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Алексис Токвиль

Дата рождения: 29. Июль 1805
Дата смерти: 16. Апрель 1859
Другие имена: Visconte Alexis de Tocqueville, Алексис де Токвиль

Алекси́с-Шарль-Анри Клерель де Токви́ль — французский политический деятель, лидер консервативной Партии порядка, министр иностранных дел Франции . Более всего известен как автор историко-политического трактата «Демократия в Америке» , который называют «одновременно лучшей книгой о демократии и лучшей книгой об Америке».

Цитаты Алексис Токвиль

„Кто ищет в свободе что-либо другое, а не её саму, тот создан для рабства.“

„Страшно не то, что великие люди аморальны, а то, что аморальность ведёт к величию.“

„Рабское положение, отупляя раба, ведёт в то же время к деградации и хозяина.“

„Кто ищет в свободе что-либо другое, а не её саму, тот создан для рабства.“

„Самый опасный момент для плохого правительства наступает тогда, когда оно начинает меняться, когда оно начинает реформироваться.“

„The American Republic will endure until the day Congress discovers that it can bribe the public with the public's money.“

„America is great because she is good. If America ceases to be good, America will cease to be great.“

„I do not know if the people of the United States would vote for superior men if they ran for office, but there can be no doubt that such men do not run.“ Democracy in America

„Democracy extends the sphere of individual freedom, socialism restricts it. Democracy attaches all possible value to each man; socialism makes each man a mere agent, a mere number. Democracy and socialism have nothing in common but one word: equality. But notice the difference: while democracy seeks equality in liberty, socialism seeks equality in restraint and servitude.“

„Americans are so enamored of equality, they would rather be equal in slavery than unequal in freedom.“

„Nothing is more wonderful than the art of being free, but nothing is harder to learn how to use than freedom.“ Democracy in America

„Society will develop a new kind of servitude which covers the surface of society with a network of complicated rules, through which the most original minds and the most energetic characters cannot penetrate. It does not tyrannise but it compresses, enervates, extinguishes, and stupefies a people, till each nation is reduced to nothing better than a flock of timid and industrious animals, of which the government is the shepherd.“

„Liberty cannot be established without morality, nor morality without faith.“ Democracy in America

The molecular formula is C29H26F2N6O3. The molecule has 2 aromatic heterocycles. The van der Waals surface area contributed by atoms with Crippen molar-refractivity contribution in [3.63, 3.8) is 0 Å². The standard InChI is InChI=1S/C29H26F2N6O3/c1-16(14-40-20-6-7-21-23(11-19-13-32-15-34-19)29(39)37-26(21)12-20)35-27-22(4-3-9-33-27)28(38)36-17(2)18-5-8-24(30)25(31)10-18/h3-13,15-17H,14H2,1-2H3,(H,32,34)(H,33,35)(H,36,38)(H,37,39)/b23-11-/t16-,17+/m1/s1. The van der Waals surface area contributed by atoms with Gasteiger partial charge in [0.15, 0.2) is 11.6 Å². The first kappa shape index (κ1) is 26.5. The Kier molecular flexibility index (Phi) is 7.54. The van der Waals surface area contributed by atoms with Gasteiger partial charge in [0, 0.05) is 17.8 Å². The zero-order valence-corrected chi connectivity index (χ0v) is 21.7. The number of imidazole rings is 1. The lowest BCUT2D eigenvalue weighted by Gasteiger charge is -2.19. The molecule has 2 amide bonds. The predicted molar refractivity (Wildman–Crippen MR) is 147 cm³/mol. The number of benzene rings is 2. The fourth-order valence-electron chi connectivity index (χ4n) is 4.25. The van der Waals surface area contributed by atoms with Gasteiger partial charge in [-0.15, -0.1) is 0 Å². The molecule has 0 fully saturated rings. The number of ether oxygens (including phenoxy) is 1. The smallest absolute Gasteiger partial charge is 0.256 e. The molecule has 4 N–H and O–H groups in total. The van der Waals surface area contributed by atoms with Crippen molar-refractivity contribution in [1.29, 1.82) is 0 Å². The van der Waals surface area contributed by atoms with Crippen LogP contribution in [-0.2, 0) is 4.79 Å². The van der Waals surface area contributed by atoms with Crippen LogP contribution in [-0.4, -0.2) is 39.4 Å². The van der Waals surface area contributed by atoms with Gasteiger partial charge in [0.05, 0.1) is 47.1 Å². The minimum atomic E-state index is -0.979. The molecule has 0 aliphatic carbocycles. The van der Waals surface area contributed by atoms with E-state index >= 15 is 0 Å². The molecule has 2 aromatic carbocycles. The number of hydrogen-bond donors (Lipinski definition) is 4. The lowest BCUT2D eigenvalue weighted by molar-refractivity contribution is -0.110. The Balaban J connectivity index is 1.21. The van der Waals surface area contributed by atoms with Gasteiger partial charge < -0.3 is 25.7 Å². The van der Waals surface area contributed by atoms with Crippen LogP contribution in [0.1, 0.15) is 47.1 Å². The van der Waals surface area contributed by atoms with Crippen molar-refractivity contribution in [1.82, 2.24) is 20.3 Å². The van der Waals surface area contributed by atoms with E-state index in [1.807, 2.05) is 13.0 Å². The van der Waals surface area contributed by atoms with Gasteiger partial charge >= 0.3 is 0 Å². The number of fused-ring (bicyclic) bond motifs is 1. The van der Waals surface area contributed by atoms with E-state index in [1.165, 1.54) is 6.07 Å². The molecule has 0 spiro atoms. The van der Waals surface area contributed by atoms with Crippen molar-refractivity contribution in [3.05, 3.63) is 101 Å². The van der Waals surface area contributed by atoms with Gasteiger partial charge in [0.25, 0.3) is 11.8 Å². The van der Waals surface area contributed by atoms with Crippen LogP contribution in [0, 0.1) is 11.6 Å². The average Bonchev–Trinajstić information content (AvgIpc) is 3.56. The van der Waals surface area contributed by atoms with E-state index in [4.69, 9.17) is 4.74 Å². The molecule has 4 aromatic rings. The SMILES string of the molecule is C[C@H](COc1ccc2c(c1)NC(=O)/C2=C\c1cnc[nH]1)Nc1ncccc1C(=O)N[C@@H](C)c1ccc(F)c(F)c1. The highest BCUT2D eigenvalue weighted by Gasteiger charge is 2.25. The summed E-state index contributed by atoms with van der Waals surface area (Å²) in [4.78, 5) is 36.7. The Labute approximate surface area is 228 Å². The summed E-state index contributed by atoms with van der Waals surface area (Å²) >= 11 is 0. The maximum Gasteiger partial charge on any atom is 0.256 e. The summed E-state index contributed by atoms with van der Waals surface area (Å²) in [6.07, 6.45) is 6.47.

„When the taste for physical gratifications among them has grown more rapidly than their education... the time will come when men are carried away and lose all self-restraint.... It is not necessary to do violence to such a people in order to strip them of the rights they enjoy; they themselves willingly loosen their hold.... they neglect their chief business which is to remain their own masters.“ Democracy in America Volume 2

„There are many men of principle in both parties in America, but there is no party of principle.“

„What good does it do me, after all, if an ever-watchful authority keeps an eye out to ensure that my pleasures will be tranquil and races ahead of me to ward off all danger, sparing me the need even to think about such things, if that authority, even as it removes the smallest thorns from my path, is also absolute master of my liberty and my life; if it monopolizes vitality and existence to such a degree that when it languishes, everything around it must also languish; when it sleeps, everything must also sleep; and when it dies, everything must also perish?

There are some nations in Europe whose inhabitants think of themselves in a sense as colonists, indifferent to the fate of the place they live in. The greatest changes occur in their country without their cooperation. They are not even aware of precisely what has taken place. They suspect it; they have heard of the event by chance. More than that, they are unconcerned with the fortunes of their village, the safety of their streets, the fate of their church and its vestry. They think that such things have nothing to do with them, that they belong to a powerful stranger called “the government.” They enjoy these goods as tenants, without a sense of ownership, and never give a thought to how they might be improved. They are so divorced from their own interests that even when their own security and that of their children is finally compromised, they do not seek to avert the danger themselves but cross their arms and wait for the nation as a whole to come to their aid. Yet as utterly as they sacrifice their own free will, they are no fonder of obedience than anyone else. They submit, it is true, to the whims of a clerk, but no sooner is force removed than they are glad to defy the law as a defeated enemy. Thus one finds them ever wavering between servitude and license.

When a nation has reached this point, it must either change its laws and mores or perish, for the well of public virtue has run dry: in such a place one no longer finds citizens but only subjects.“
Democracy in America

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